All living cells power themselves by coaxing energetic electrons from one side of a membrane to the other. Membrane-based mechanisms for accomplishing this are, in a sense, as universal a feature of life as the genetic code. But unlike the genetic code, these mechanisms are not the same everywhere: The two simplest categories of cells, bacteria and archaea, have membranes and protein complexes for producing energy that are chemically and structurally dissimilar. Those differences make it hard to guess how the very first cells met their energy needs.
This mystery led Nick Lane, a professor of evolutionary biochemistry at University College London, to an unorthodox hypothesis about the origin of life. What if life arose in a geological environment where electrochemical gradients across tiny barriers occurred naturally, supporting a primitive form of metabolism while cells as we know them evolved? A place where this might be possible suggested itself: alkaline hydrothermal vents on the deep seafloor, inside highly porous rock formations that are almost like mineralized sponges.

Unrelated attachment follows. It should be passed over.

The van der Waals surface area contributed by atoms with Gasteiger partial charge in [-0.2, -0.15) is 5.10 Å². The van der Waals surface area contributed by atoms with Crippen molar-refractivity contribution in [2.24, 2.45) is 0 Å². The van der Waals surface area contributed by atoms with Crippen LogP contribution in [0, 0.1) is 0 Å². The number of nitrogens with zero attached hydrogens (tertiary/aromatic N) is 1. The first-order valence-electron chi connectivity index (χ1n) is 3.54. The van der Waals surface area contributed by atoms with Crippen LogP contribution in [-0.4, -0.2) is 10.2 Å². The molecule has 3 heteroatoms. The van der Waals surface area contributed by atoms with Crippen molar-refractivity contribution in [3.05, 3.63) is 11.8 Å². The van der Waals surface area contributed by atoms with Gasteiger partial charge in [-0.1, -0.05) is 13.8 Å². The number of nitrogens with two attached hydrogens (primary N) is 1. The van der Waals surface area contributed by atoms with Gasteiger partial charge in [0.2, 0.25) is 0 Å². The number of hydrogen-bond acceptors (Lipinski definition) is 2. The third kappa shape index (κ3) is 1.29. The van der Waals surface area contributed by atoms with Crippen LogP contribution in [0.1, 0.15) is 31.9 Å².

Lane has explored this provocative idea in a variety of journal papers, and he has touched on it in some of his books, such as The Vital Question, where he wrote, “Carbon and energy metabolism are driven by proton gradients, exactly what the vents provided for free.” He describes the idea in more detail for the general public in his latest book, Transformer: The Deep Chemistry of Life and Death. In his view, metabolism is central to life, and genetic information emerges naturally from it rather than the other way around. Lane believes that the implications of this reversal touch almost every big mystery in biology, including the nature of cancer and aging. [Continue reading…]